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New Mount Smells. Fixes?
Just got my archery goat back from the taxi, and it smells like the day I shot him. Trust me, I appreciate the nostalgia, but it's a little pungent for the living room.
I've got a few febreeze scent plug-ins but I wanted to see if anyone has treated the mount itself?
Would prefer not to apply some chemical that dyes the cape :-).
Thanks for your help.
If it smells that bad i would probably take it back to your taxidermist!
Mt Goats should have gone thru a bleach tan ...
There shouldn't be any smells ...
I like the smell of antelope. Brings back good memories. I have a bunch of euro skulls and there is still antelope smell from the horns.
Shot mine in the rut and it smelled for a bit but it went away. Just took this photo. Thx for the reminder of the hunt!!
Dang, wishing it was September!!
I had a deer come back from the taxidermist that kind of smelled like puke. It didn't go away in like a week, so I took it back to him and he fixed it. But I don't know what he did.
I am willing to bet the horn still stink. It takes a while but it will die down or maybe you get used to it. If it does smell I would go back to taxi man and see what he can do first.
It can also be from the sage if you shot him in an area that had a lot of it. Its a very strong smell no doubt. Ive shot a few of them that had the same issue, but it fades pretty fast--not much a taxi should be expected to do with that.
Congrats on the kill!
I got a dall sheep mount back from a taxidermist and totally freaked out when it smelled super bad..especially during times it was wet and humid outside. I called the taxidermist and he said to mist down the smellier places on the cape lightly with 99% scent killer spray. Let it set for a little while and wipe off the access with a paper towel. It took a couple tries but it finally worked! I was pretty amazed because it was a super strong raunchy smell.
I'm confused, are u talking about a mountain goat or a pronghorn antelope?
The smell of sage, you can't beat it. I always put some in a ziplock bag and bring it home to put in a bowl.
There should not be any odor coming from the mount. The smell is highly likely coming from one if not both problematic spots on antelope. If your taxidermist is competent there is no smell. First spot is the horn cores not properly removed and cleaned. The second spot is usually the "cheek" gland not removed when the cape was skinned and prepped. The gland is hidden under the skin buried in the hide that the tan doesn't penetrate and it later starts to rot and cause odor.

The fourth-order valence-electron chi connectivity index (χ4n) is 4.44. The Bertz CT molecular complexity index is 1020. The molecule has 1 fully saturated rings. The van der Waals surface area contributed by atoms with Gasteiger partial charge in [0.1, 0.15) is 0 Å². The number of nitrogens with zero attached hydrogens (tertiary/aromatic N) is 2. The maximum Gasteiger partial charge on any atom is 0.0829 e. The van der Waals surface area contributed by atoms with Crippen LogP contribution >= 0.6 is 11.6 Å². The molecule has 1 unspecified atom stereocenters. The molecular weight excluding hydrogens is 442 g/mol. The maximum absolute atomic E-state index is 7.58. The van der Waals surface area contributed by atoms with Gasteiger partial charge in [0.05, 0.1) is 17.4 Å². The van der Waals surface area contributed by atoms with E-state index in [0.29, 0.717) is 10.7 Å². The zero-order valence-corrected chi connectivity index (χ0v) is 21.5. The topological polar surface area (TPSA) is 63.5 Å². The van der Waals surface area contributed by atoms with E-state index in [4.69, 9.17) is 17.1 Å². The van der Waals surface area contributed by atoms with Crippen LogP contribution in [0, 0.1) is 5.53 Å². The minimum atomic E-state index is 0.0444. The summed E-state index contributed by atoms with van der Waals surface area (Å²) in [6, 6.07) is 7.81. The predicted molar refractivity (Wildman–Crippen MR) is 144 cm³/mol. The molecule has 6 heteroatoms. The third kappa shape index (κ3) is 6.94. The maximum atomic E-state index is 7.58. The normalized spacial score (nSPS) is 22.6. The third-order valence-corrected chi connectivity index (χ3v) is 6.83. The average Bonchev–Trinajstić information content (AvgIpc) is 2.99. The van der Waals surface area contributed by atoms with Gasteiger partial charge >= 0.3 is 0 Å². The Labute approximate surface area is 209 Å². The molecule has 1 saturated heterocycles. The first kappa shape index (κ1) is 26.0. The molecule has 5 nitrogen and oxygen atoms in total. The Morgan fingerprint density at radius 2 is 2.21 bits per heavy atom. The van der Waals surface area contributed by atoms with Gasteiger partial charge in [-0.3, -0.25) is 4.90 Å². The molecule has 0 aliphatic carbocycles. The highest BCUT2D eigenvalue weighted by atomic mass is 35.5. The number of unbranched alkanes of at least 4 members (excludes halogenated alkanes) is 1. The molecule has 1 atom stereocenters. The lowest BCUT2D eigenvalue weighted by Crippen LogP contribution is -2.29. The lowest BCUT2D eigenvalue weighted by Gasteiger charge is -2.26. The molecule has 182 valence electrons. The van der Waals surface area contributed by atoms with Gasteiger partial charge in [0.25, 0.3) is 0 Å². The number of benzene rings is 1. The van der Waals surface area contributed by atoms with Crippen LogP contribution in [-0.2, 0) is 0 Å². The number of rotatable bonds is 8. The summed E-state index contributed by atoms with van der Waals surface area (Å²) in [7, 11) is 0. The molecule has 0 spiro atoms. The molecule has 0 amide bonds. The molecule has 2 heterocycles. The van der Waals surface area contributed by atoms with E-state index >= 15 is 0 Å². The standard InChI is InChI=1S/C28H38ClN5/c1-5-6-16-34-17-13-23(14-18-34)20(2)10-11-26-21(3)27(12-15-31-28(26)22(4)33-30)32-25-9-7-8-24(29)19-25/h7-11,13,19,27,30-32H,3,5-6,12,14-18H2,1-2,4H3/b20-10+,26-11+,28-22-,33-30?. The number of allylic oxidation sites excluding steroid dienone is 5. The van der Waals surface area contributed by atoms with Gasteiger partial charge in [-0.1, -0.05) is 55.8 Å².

Powder nailed it. Exactly what I was thinking. How many antelope has your taxidermist done? I'd take it back and see if he can get another cape.
Powder is spot on. I always remove the cheek glands and clean the horn sheaths and the horn core properly. Will not smell if these two things are done properly and if it is tanned correctly. Did your taxi wet tan, synthetic tan, alum tan, or use a dry preservative? I would find out about the cleaning of the horns and what tanning method was used.
I agree with the last 3 also. None of mine have ever had an odor.
If your mount stinks so does your taxidermist
Get close to the black cheek patches - you may already know, but this is where the scent glands mentioned are - and take a whiff. If it smells extremely strong at the source, my bet is the scent gland wasn't removed.
But also, if the horn sheaths weren't removed from the cores, that could be the problem.
At the least, I would contact your taxidermist and explain the situation, or maybe first maybe ask how many antelope he has mounted. Then expand and ask if he removed the cheek glands thoroughly, and removed the horns from the cores. If he is honest, you will find out what the problem may be.
When I mount antelope, first I like to keep it for an extra two to four weeks to let any smell dissipate, because even when done properly, it will have a slight smell. But like I said, the smell does go away if done properly.
If you do find out that it was done properly, hit it with some febreeze. If it was done wrong, then your only recourse is to find a good taxidermist and have it remounted, which will require a new cape.
I don't know what your method of choosing a taxidermist was, but around home, most, even those who can afford quality, choose the cheapest route, with no concern for quality, at least that is, until they get something home and it looks, or in your case, smells like, well, in a nice way of saying it, what they paid for. Good luck.
Other than the ridiculous comments about "if your mount stinks, so does your taxidermist" thanks for your input.
To clarify, the mount is a pronghorn. The scent is not coming directly from the glands. The horns are definitely the source. The rest of the cape has an antelope smell to it, but I'll use the 99% scent killer.
Jonas brothers in Denver did an amazing job with the mount.